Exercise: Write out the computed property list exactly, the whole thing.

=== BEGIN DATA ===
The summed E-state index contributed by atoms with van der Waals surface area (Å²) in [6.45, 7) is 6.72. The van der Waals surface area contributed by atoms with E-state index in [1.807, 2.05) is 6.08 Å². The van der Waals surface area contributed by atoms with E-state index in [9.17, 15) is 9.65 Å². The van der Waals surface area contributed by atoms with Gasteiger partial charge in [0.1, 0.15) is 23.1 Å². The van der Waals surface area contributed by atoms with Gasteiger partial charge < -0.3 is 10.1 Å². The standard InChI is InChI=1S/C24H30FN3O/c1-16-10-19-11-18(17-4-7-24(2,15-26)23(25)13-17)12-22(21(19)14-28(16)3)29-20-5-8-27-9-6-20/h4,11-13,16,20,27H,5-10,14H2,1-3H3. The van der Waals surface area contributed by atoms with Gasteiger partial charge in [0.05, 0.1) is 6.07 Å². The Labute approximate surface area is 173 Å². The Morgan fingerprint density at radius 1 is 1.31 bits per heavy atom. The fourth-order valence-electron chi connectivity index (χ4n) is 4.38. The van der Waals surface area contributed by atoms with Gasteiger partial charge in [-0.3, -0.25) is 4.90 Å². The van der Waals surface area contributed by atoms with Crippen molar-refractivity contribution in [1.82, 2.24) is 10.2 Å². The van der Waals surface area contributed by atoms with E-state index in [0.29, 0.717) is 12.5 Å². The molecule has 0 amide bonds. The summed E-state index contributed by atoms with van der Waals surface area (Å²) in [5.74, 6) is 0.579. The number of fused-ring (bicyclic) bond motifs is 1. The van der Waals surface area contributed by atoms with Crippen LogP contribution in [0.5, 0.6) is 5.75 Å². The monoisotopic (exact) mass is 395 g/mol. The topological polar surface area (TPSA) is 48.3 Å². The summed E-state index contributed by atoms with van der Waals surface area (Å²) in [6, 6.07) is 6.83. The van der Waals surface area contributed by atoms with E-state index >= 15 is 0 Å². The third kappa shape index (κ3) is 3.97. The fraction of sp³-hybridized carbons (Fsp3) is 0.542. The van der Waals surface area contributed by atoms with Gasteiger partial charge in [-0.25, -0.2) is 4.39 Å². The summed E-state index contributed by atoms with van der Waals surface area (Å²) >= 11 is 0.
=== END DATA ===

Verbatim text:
The summed E-state index contributed by atoms with van der Waals surface area (Å²) in [6.45, 7) is 6.72. The van der Waals surface area contributed by atoms with E-state index in [1.807, 2.05) is 6.08 Å². The van der Waals surface area contributed by atoms with E-state index in [9.17, 15) is 9.65 Å². The van der Waals surface area contributed by atoms with Gasteiger partial charge in [0.1, 0.15) is 23.1 Å². The van der Waals surface area contributed by atoms with Gasteiger partial charge < -0.3 is 10.1 Å². The standard InChI is InChI=1S/C24H30FN3O/c1-16-10-19-11-18(17-4-7-24(2,15-26)23(25)13-17)12-22(21(19)14-28(16)3)29-20-5-8-27-9-6-20/h4,11-13,16,20,27H,5-10,14H2,1-3H3. The van der Waals surface area contributed by atoms with Gasteiger partial charge in [0.05, 0.1) is 6.07 Å². The Labute approximate surface area is 173 Å². The Morgan fingerprint density at radius 1 is 1.31 bits per heavy atom. The fourth-order valence-electron chi connectivity index (χ4n) is 4.38. The van der Waals surface area contributed by atoms with Gasteiger partial charge in [-0.3, -0.25) is 4.90 Å². The van der Waals surface area contributed by atoms with Crippen molar-refractivity contribution in [1.82, 2.24) is 10.2 Å². The van der Waals surface area contributed by atoms with E-state index in [0.29, 0.717) is 12.5 Å². The molecule has 0 amide bonds. The summed E-state index contributed by atoms with van der Waals surface area (Å²) in [5.74, 6) is 0.579. The number of fused-ring (bicyclic) bond motifs is 1. The van der Waals surface area contributed by atoms with Crippen LogP contribution in [0.5, 0.6) is 5.75 Å². The monoisotopic (exact) mass is 395 g/mol. The topological polar surface area (TPSA) is 48.3 Å². The summed E-state index contributed by atoms with van der Waals surface area (Å²) in [6, 6.07) is 6.83. The van der Waals surface area contributed by atoms with E-state index >= 15 is 0 Å². The third kappa shape index (κ3) is 3.97. The fraction of sp³-hybridized carbons (Fsp3) is 0.542. The van der Waals surface area contributed by atoms with Gasteiger partial charge in [-0.25, -0.2) is 4.39 Å². The summed E-state index contributed by atoms with van der Waals surface area (Å²) >= 11 is 0.